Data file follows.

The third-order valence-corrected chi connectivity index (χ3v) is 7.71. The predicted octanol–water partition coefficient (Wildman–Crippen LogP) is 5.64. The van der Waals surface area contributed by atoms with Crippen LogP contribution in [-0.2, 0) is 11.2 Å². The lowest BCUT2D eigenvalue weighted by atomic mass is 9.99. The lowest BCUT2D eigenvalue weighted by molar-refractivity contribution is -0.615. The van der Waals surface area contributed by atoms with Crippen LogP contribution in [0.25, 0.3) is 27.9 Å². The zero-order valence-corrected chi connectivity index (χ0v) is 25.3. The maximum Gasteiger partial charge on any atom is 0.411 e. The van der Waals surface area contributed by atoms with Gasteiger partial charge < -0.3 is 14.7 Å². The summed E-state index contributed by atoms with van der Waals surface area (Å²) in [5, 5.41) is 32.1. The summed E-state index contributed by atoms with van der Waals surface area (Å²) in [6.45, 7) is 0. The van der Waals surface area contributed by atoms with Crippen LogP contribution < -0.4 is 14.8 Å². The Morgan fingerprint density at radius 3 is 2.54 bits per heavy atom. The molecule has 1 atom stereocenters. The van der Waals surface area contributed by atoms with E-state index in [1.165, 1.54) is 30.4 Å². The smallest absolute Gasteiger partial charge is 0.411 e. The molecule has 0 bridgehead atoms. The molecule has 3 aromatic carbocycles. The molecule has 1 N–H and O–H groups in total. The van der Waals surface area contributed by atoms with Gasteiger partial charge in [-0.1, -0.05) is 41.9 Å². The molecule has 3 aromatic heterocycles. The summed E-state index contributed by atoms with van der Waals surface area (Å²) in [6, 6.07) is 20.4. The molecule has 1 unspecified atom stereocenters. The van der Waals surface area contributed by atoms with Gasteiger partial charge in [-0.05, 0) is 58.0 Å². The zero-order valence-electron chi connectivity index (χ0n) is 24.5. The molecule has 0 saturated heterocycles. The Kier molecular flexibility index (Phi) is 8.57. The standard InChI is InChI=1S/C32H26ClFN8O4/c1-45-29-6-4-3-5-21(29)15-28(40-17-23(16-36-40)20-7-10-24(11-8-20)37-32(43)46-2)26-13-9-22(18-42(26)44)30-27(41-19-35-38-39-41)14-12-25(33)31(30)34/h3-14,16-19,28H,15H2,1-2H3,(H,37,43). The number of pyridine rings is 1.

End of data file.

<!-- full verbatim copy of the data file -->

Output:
The third-order valence-corrected chi connectivity index (χ3v) is 7.71. The predicted octanol–water partition coefficient (Wildman–Crippen LogP) is 5.64. The van der Waals surface area contributed by atoms with Crippen LogP contribution in [-0.2, 0) is 11.2 Å². The lowest BCUT2D eigenvalue weighted by atomic mass is 9.99. The lowest BCUT2D eigenvalue weighted by molar-refractivity contribution is -0.615. The van der Waals surface area contributed by atoms with Crippen LogP contribution in [0.25, 0.3) is 27.9 Å². The zero-order valence-corrected chi connectivity index (χ0v) is 25.3. The maximum Gasteiger partial charge on any atom is 0.411 e. The van der Waals surface area contributed by atoms with Gasteiger partial charge < -0.3 is 14.7 Å². The summed E-state index contributed by atoms with van der Waals surface area (Å²) in [5, 5.41) is 32.1. The summed E-state index contributed by atoms with van der Waals surface area (Å²) in [6.45, 7) is 0. The van der Waals surface area contributed by atoms with Crippen LogP contribution < -0.4 is 14.8 Å². The Morgan fingerprint density at radius 3 is 2.54 bits per heavy atom. The molecule has 1 atom stereocenters. The van der Waals surface area contributed by atoms with E-state index in [1.165, 1.54) is 30.4 Å². The smallest absolute Gasteiger partial charge is 0.411 e. The molecule has 0 bridgehead atoms. The molecule has 3 aromatic carbocycles. The molecule has 1 N–H and O–H groups in total. The van der Waals surface area contributed by atoms with Gasteiger partial charge in [-0.1, -0.05) is 41.9 Å². The molecule has 3 aromatic heterocycles. The summed E-state index contributed by atoms with van der Waals surface area (Å²) in [6, 6.07) is 20.4. The molecule has 1 unspecified atom stereocenters. The van der Waals surface area contributed by atoms with Gasteiger partial charge in [-0.05, 0) is 58.0 Å². The zero-order valence-electron chi connectivity index (χ0n) is 24.5. The molecule has 0 saturated heterocycles. The Kier molecular flexibility index (Phi) is 8.57. The standard InChI is InChI=1S/C32H26ClFN8O4/c1-45-29-6-4-3-5-21(29)15-28(40-17-23(16-36-40)20-7-10-24(11-8-20)37-32(43)46-2)26-13-9-22(18-42(26)44)30-27(41-19-35-38-39-41)14-12-25(33)31(30)34/h3-14,16-19,28H,15H2,1-2H3,(H,37,43). The number of pyridine rings is 1.